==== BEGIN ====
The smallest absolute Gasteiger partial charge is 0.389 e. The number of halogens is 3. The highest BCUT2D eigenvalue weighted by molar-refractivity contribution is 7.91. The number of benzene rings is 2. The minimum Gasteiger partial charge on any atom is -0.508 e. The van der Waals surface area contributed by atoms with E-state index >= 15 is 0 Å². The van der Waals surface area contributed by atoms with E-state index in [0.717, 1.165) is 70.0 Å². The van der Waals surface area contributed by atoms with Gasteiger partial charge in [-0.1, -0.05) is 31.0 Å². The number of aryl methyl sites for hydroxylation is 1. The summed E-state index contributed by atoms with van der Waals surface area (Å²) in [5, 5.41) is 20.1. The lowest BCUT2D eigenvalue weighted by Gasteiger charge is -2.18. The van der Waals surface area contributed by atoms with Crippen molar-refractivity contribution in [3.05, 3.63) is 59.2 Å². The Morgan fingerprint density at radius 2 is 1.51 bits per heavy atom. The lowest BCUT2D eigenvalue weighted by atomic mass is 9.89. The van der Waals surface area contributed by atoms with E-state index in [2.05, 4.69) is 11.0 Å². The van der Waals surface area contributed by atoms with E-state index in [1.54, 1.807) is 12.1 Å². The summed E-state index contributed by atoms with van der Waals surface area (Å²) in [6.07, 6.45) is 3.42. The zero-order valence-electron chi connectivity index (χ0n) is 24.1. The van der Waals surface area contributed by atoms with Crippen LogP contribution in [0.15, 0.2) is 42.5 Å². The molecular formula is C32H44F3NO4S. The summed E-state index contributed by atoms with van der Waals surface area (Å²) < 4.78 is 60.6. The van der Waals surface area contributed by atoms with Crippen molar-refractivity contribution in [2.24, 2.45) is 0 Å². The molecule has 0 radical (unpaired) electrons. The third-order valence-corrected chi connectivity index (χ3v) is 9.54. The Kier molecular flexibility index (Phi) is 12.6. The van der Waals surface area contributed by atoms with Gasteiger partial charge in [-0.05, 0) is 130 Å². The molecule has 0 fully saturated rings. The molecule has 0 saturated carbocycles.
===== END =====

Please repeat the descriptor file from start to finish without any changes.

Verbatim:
The smallest absolute Gasteiger partial charge is 0.389 e. The number of halogens is 3. The highest BCUT2D eigenvalue weighted by molar-refractivity contribution is 7.91. The number of benzene rings is 2. The minimum Gasteiger partial charge on any atom is -0.508 e. The van der Waals surface area contributed by atoms with E-state index >= 15 is 0 Å². The van der Waals surface area contributed by atoms with E-state index in [0.717, 1.165) is 70.0 Å². The van der Waals surface area contributed by atoms with Gasteiger partial charge in [-0.1, -0.05) is 31.0 Å². The number of aryl methyl sites for hydroxylation is 1. The summed E-state index contributed by atoms with van der Waals surface area (Å²) in [5, 5.41) is 20.1. The lowest BCUT2D eigenvalue weighted by Gasteiger charge is -2.18. The van der Waals surface area contributed by atoms with Crippen molar-refractivity contribution in [3.05, 3.63) is 59.2 Å². The Morgan fingerprint density at radius 2 is 1.51 bits per heavy atom. The lowest BCUT2D eigenvalue weighted by atomic mass is 9.89. The van der Waals surface area contributed by atoms with E-state index in [2.05, 4.69) is 11.0 Å². The van der Waals surface area contributed by atoms with E-state index in [1.54, 1.807) is 12.1 Å². The summed E-state index contributed by atoms with van der Waals surface area (Å²) in [6.07, 6.45) is 3.42. The zero-order valence-electron chi connectivity index (χ0n) is 24.1. The van der Waals surface area contributed by atoms with Crippen LogP contribution in [0.15, 0.2) is 42.5 Å². The molecular formula is C32H44F3NO4S. The summed E-state index contributed by atoms with van der Waals surface area (Å²) < 4.78 is 60.6. The van der Waals surface area contributed by atoms with Crippen molar-refractivity contribution in [2.24, 2.45) is 0 Å². The molecule has 0 radical (unpaired) electrons. The third-order valence-corrected chi connectivity index (χ3v) is 9.54. The Kier molecular flexibility index (Phi) is 12.6. The van der Waals surface area contributed by atoms with Gasteiger partial charge in [-0.05, 0) is 130 Å². The molecule has 0 fully saturated rings. The molecule has 0 saturated carbocycles.